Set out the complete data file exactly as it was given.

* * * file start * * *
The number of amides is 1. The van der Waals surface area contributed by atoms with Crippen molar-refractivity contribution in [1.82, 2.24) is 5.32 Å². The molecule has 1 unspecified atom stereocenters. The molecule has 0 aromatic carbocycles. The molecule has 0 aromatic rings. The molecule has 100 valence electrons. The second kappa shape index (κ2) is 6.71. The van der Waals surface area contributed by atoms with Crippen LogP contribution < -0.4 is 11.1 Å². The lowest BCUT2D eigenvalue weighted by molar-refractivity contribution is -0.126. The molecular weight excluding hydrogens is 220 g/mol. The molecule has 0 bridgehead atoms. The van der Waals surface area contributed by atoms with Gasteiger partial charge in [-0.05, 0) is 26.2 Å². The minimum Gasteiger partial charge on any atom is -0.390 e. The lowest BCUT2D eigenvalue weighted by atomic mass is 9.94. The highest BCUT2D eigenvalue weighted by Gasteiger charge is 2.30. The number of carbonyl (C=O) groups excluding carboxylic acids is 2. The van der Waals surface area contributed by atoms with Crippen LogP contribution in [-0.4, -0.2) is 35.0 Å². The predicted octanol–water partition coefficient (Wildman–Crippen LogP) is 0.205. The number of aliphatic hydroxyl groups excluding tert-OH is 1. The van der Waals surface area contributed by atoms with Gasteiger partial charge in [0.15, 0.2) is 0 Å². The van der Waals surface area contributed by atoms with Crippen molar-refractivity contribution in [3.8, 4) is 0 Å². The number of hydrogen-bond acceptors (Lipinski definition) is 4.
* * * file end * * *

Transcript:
The number of amides is 1. The van der Waals surface area contributed by atoms with Crippen molar-refractivity contribution in [1.82, 2.24) is 5.32 Å². The molecule has 1 unspecified atom stereocenters. The molecule has 0 aromatic carbocycles. The molecule has 0 aromatic rings. The molecule has 100 valence electrons. The second kappa shape index (κ2) is 6.71. The van der Waals surface area contributed by atoms with Crippen LogP contribution < -0.4 is 11.1 Å². The lowest BCUT2D eigenvalue weighted by molar-refractivity contribution is -0.126. The molecular weight excluding hydrogens is 220 g/mol. The molecule has 0 bridgehead atoms. The van der Waals surface area contributed by atoms with Gasteiger partial charge in [-0.05, 0) is 26.2 Å². The minimum Gasteiger partial charge on any atom is -0.390 e. The lowest BCUT2D eigenvalue weighted by atomic mass is 9.94. The highest BCUT2D eigenvalue weighted by Gasteiger charge is 2.30. The number of carbonyl (C=O) groups excluding carboxylic acids is 2. The van der Waals surface area contributed by atoms with Crippen LogP contribution in [-0.4, -0.2) is 35.0 Å². The predicted octanol–water partition coefficient (Wildman–Crippen LogP) is 0.205. The number of aliphatic hydroxyl groups excluding tert-OH is 1. The van der Waals surface area contributed by atoms with Gasteiger partial charge in [0.15, 0.2) is 0 Å². The van der Waals surface area contributed by atoms with Crippen molar-refractivity contribution in [3.8, 4) is 0 Å². The number of hydrogen-bond acceptors (Lipinski definition) is 4.